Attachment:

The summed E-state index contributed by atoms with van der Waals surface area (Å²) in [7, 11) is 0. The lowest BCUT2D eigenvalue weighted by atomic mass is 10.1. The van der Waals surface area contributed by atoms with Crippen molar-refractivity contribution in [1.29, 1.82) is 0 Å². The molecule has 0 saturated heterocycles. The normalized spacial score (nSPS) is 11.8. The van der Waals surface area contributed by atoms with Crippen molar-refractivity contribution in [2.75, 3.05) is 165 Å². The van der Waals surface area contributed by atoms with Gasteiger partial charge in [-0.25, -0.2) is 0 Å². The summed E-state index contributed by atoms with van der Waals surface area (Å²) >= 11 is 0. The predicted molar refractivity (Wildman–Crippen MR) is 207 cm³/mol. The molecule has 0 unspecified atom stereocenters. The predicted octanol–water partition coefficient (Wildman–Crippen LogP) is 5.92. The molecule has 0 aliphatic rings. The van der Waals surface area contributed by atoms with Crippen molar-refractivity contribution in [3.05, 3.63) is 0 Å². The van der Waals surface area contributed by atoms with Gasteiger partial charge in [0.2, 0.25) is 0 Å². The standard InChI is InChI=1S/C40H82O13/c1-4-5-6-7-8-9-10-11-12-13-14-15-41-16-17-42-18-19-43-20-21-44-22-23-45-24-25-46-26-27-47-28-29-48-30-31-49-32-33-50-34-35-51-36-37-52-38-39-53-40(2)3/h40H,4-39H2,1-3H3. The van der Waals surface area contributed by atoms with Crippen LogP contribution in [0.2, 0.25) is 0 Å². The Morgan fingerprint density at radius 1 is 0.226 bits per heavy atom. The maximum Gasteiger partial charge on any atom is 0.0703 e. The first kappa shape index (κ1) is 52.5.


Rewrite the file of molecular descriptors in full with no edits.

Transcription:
The summed E-state index contributed by atoms with van der Waals surface area (Å²) in [7, 11) is 0. The lowest BCUT2D eigenvalue weighted by atomic mass is 10.1. The van der Waals surface area contributed by atoms with Crippen molar-refractivity contribution in [1.29, 1.82) is 0 Å². The molecule has 0 saturated heterocycles. The normalized spacial score (nSPS) is 11.8. The van der Waals surface area contributed by atoms with Crippen molar-refractivity contribution in [2.75, 3.05) is 165 Å². The van der Waals surface area contributed by atoms with Gasteiger partial charge in [-0.25, -0.2) is 0 Å². The summed E-state index contributed by atoms with van der Waals surface area (Å²) >= 11 is 0. The predicted molar refractivity (Wildman–Crippen MR) is 207 cm³/mol. The molecule has 0 unspecified atom stereocenters. The predicted octanol–water partition coefficient (Wildman–Crippen LogP) is 5.92. The molecule has 0 aliphatic rings. The van der Waals surface area contributed by atoms with Crippen molar-refractivity contribution in [3.05, 3.63) is 0 Å². The van der Waals surface area contributed by atoms with Gasteiger partial charge in [0.2, 0.25) is 0 Å². The standard InChI is InChI=1S/C40H82O13/c1-4-5-6-7-8-9-10-11-12-13-14-15-41-16-17-42-18-19-43-20-21-44-22-23-45-24-25-46-26-27-47-28-29-48-30-31-49-32-33-50-34-35-51-36-37-52-38-39-53-40(2)3/h40H,4-39H2,1-3H3. The van der Waals surface area contributed by atoms with Crippen LogP contribution in [0.2, 0.25) is 0 Å². The Morgan fingerprint density at radius 1 is 0.226 bits per heavy atom. The maximum Gasteiger partial charge on any atom is 0.0703 e. The first kappa shape index (κ1) is 52.5.